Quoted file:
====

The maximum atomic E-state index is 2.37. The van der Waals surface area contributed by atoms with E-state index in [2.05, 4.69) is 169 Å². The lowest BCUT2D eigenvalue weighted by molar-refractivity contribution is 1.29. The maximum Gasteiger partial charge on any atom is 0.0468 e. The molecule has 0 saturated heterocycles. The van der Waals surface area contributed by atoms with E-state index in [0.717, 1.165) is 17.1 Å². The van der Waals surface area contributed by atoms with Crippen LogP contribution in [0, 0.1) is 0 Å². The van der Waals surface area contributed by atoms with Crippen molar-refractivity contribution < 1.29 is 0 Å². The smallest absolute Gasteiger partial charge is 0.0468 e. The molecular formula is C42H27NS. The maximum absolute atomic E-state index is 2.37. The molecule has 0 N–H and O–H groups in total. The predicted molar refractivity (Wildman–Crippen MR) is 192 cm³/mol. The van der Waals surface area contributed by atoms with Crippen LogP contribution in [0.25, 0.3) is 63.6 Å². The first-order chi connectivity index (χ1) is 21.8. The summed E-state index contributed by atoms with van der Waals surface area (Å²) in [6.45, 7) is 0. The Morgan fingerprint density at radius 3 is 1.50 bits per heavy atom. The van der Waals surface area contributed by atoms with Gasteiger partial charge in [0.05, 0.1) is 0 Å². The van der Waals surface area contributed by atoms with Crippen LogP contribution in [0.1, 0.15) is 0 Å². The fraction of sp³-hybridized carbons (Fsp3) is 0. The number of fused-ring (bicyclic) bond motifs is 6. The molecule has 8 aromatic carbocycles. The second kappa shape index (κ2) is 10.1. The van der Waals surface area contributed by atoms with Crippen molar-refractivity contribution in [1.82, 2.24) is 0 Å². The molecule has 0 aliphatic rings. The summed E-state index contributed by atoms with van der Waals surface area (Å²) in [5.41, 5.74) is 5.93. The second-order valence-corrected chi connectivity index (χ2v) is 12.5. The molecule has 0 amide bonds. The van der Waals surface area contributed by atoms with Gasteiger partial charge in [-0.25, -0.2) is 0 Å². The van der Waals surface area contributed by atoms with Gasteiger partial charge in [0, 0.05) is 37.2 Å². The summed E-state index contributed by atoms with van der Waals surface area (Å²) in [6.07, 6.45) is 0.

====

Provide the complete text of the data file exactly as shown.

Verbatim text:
The maximum atomic E-state index is 2.37. The van der Waals surface area contributed by atoms with E-state index in [2.05, 4.69) is 169 Å². The lowest BCUT2D eigenvalue weighted by molar-refractivity contribution is 1.29. The maximum Gasteiger partial charge on any atom is 0.0468 e. The molecule has 0 saturated heterocycles. The van der Waals surface area contributed by atoms with E-state index in [0.717, 1.165) is 17.1 Å². The van der Waals surface area contributed by atoms with Crippen LogP contribution in [0, 0.1) is 0 Å². The van der Waals surface area contributed by atoms with Crippen molar-refractivity contribution < 1.29 is 0 Å². The smallest absolute Gasteiger partial charge is 0.0468 e. The molecular formula is C42H27NS. The maximum absolute atomic E-state index is 2.37. The molecule has 0 N–H and O–H groups in total. The predicted molar refractivity (Wildman–Crippen MR) is 192 cm³/mol. The van der Waals surface area contributed by atoms with Crippen LogP contribution in [0.25, 0.3) is 63.6 Å². The first-order chi connectivity index (χ1) is 21.8. The summed E-state index contributed by atoms with van der Waals surface area (Å²) in [6.45, 7) is 0. The Morgan fingerprint density at radius 3 is 1.50 bits per heavy atom. The van der Waals surface area contributed by atoms with Gasteiger partial charge in [0.05, 0.1) is 0 Å². The van der Waals surface area contributed by atoms with Crippen LogP contribution in [0.1, 0.15) is 0 Å². The fraction of sp³-hybridized carbons (Fsp3) is 0. The number of fused-ring (bicyclic) bond motifs is 6. The molecule has 8 aromatic carbocycles. The second kappa shape index (κ2) is 10.1. The van der Waals surface area contributed by atoms with Crippen molar-refractivity contribution in [1.82, 2.24) is 0 Å². The molecule has 0 aliphatic rings. The summed E-state index contributed by atoms with van der Waals surface area (Å²) in [5.41, 5.74) is 5.93. The second-order valence-corrected chi connectivity index (χ2v) is 12.5. The molecule has 0 amide bonds. The van der Waals surface area contributed by atoms with Gasteiger partial charge in [-0.25, -0.2) is 0 Å². The van der Waals surface area contributed by atoms with Gasteiger partial charge in [0, 0.05) is 37.2 Å². The summed E-state index contributed by atoms with van der Waals surface area (Å²) in [6.07, 6.45) is 0.